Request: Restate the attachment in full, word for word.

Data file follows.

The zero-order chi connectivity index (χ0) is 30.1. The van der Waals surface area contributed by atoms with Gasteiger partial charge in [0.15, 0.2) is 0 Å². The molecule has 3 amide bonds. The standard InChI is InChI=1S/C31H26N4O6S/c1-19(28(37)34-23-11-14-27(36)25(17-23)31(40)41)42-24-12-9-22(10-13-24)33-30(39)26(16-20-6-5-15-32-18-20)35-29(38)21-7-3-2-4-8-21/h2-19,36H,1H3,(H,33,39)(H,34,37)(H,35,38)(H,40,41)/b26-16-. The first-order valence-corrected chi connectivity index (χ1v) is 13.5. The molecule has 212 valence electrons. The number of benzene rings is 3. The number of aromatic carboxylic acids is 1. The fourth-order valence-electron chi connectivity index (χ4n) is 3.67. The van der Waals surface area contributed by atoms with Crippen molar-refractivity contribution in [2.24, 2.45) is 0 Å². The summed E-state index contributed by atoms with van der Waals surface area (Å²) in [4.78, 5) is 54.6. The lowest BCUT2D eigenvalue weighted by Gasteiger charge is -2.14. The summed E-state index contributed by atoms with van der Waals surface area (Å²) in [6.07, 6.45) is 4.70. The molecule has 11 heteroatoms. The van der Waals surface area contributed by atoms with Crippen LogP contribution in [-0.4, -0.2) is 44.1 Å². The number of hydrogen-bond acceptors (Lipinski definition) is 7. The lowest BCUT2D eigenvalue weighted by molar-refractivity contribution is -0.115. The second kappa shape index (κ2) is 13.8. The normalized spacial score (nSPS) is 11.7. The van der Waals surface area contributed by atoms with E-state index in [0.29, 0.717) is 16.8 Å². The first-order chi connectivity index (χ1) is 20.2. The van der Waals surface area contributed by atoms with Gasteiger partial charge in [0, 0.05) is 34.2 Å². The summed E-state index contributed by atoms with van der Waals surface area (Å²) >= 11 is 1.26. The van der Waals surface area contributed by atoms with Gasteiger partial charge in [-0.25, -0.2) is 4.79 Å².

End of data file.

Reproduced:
The zero-order chi connectivity index (χ0) is 30.1. The van der Waals surface area contributed by atoms with Gasteiger partial charge in [0.15, 0.2) is 0 Å². The molecule has 3 amide bonds. The standard InChI is InChI=1S/C31H26N4O6S/c1-19(28(37)34-23-11-14-27(36)25(17-23)31(40)41)42-24-12-9-22(10-13-24)33-30(39)26(16-20-6-5-15-32-18-20)35-29(38)21-7-3-2-4-8-21/h2-19,36H,1H3,(H,33,39)(H,34,37)(H,35,38)(H,40,41)/b26-16-. The first-order valence-corrected chi connectivity index (χ1v) is 13.5. The molecule has 212 valence electrons. The number of benzene rings is 3. The number of aromatic carboxylic acids is 1. The fourth-order valence-electron chi connectivity index (χ4n) is 3.67. The van der Waals surface area contributed by atoms with Crippen molar-refractivity contribution in [2.24, 2.45) is 0 Å². The summed E-state index contributed by atoms with van der Waals surface area (Å²) in [4.78, 5) is 54.6. The lowest BCUT2D eigenvalue weighted by Gasteiger charge is -2.14. The summed E-state index contributed by atoms with van der Waals surface area (Å²) in [6.07, 6.45) is 4.70. The molecule has 11 heteroatoms. The van der Waals surface area contributed by atoms with Crippen LogP contribution in [-0.4, -0.2) is 44.1 Å². The number of hydrogen-bond acceptors (Lipinski definition) is 7. The lowest BCUT2D eigenvalue weighted by molar-refractivity contribution is -0.115. The second kappa shape index (κ2) is 13.8. The normalized spacial score (nSPS) is 11.7. The van der Waals surface area contributed by atoms with E-state index in [0.29, 0.717) is 16.8 Å². The first-order chi connectivity index (χ1) is 20.2. The van der Waals surface area contributed by atoms with Gasteiger partial charge in [0, 0.05) is 34.2 Å². The summed E-state index contributed by atoms with van der Waals surface area (Å²) >= 11 is 1.26. The van der Waals surface area contributed by atoms with Gasteiger partial charge in [-0.25, -0.2) is 4.79 Å².